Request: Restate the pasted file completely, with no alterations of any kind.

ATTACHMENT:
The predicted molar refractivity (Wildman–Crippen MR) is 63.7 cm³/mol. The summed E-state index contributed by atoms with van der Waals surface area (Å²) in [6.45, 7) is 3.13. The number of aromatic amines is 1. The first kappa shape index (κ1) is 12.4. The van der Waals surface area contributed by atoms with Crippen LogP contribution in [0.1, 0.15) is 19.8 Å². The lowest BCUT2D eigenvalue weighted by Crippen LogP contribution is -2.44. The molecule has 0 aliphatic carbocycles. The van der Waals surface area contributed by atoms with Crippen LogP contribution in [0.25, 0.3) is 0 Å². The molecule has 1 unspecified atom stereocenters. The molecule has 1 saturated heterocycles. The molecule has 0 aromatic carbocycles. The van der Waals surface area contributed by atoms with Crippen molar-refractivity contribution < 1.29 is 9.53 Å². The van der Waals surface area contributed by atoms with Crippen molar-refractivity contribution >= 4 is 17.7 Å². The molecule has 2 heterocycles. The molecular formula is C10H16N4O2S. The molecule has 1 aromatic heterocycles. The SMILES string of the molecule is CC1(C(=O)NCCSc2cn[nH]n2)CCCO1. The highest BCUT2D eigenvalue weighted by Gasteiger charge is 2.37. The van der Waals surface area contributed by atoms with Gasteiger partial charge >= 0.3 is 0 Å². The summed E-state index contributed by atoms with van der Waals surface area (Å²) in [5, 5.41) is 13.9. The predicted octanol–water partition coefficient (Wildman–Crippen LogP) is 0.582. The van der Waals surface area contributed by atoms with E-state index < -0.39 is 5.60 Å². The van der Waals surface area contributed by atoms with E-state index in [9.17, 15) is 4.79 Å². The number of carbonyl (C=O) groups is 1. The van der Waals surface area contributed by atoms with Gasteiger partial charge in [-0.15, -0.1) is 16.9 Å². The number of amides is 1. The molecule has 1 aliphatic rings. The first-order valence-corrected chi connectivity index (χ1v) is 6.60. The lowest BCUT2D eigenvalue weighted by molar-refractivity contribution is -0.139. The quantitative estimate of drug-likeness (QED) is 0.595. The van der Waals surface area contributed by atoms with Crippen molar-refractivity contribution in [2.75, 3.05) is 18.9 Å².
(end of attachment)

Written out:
The predicted molar refractivity (Wildman–Crippen MR) is 63.7 cm³/mol. The summed E-state index contributed by atoms with van der Waals surface area (Å²) in [6.45, 7) is 3.13. The number of aromatic amines is 1. The first kappa shape index (κ1) is 12.4. The van der Waals surface area contributed by atoms with Crippen LogP contribution in [0.1, 0.15) is 19.8 Å². The lowest BCUT2D eigenvalue weighted by Crippen LogP contribution is -2.44. The molecule has 0 aliphatic carbocycles. The van der Waals surface area contributed by atoms with Crippen LogP contribution in [0.25, 0.3) is 0 Å². The molecule has 1 unspecified atom stereocenters. The molecule has 1 saturated heterocycles. The molecule has 0 aromatic carbocycles. The van der Waals surface area contributed by atoms with Crippen molar-refractivity contribution < 1.29 is 9.53 Å². The van der Waals surface area contributed by atoms with Crippen molar-refractivity contribution >= 4 is 17.7 Å². The molecule has 2 heterocycles. The molecular formula is C10H16N4O2S. The molecule has 1 aromatic heterocycles. The SMILES string of the molecule is CC1(C(=O)NCCSc2cn[nH]n2)CCCO1. The highest BCUT2D eigenvalue weighted by Gasteiger charge is 2.37. The van der Waals surface area contributed by atoms with Gasteiger partial charge >= 0.3 is 0 Å². The summed E-state index contributed by atoms with van der Waals surface area (Å²) in [5, 5.41) is 13.9. The predicted octanol–water partition coefficient (Wildman–Crippen LogP) is 0.582. The van der Waals surface area contributed by atoms with E-state index < -0.39 is 5.60 Å². The van der Waals surface area contributed by atoms with E-state index in [9.17, 15) is 4.79 Å². The number of carbonyl (C=O) groups is 1. The van der Waals surface area contributed by atoms with Gasteiger partial charge in [-0.15, -0.1) is 16.9 Å². The number of amides is 1. The molecule has 1 aliphatic rings. The first-order valence-corrected chi connectivity index (χ1v) is 6.60. The lowest BCUT2D eigenvalue weighted by molar-refractivity contribution is -0.139. The quantitative estimate of drug-likeness (QED) is 0.595. The van der Waals surface area contributed by atoms with Crippen molar-refractivity contribution in [2.75, 3.05) is 18.9 Å².